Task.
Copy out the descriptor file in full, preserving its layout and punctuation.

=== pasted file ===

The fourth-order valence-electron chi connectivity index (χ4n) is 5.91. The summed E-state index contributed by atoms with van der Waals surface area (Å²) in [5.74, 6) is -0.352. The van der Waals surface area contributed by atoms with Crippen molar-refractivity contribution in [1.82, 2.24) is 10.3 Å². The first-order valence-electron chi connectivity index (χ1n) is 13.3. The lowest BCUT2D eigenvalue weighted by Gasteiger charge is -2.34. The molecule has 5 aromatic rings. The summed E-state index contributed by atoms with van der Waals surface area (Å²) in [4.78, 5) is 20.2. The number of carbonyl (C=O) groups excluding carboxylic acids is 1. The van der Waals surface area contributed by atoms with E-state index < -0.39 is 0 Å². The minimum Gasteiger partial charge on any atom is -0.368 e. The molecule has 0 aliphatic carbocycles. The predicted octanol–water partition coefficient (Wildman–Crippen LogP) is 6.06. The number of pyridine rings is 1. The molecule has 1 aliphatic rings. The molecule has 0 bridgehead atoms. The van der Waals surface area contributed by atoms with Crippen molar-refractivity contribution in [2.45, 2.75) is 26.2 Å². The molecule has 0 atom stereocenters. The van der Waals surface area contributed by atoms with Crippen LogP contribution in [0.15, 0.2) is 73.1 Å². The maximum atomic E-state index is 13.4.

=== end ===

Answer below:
The fourth-order valence-electron chi connectivity index (χ4n) is 5.91. The summed E-state index contributed by atoms with van der Waals surface area (Å²) in [5.74, 6) is -0.352. The van der Waals surface area contributed by atoms with Crippen molar-refractivity contribution in [1.82, 2.24) is 10.3 Å². The first-order valence-electron chi connectivity index (χ1n) is 13.3. The lowest BCUT2D eigenvalue weighted by Gasteiger charge is -2.34. The molecule has 5 aromatic rings. The summed E-state index contributed by atoms with van der Waals surface area (Å²) in [4.78, 5) is 20.2. The number of carbonyl (C=O) groups excluding carboxylic acids is 1. The van der Waals surface area contributed by atoms with E-state index < -0.39 is 0 Å². The minimum Gasteiger partial charge on any atom is -0.368 e. The molecule has 0 aliphatic carbocycles. The predicted octanol–water partition coefficient (Wildman–Crippen LogP) is 6.06. The number of pyridine rings is 1. The molecule has 1 aliphatic rings. The molecule has 0 bridgehead atoms. The van der Waals surface area contributed by atoms with Crippen molar-refractivity contribution in [2.45, 2.75) is 26.2 Å². The molecule has 0 atom stereocenters. The van der Waals surface area contributed by atoms with Crippen LogP contribution in [0.15, 0.2) is 73.1 Å². The maximum atomic E-state index is 13.4.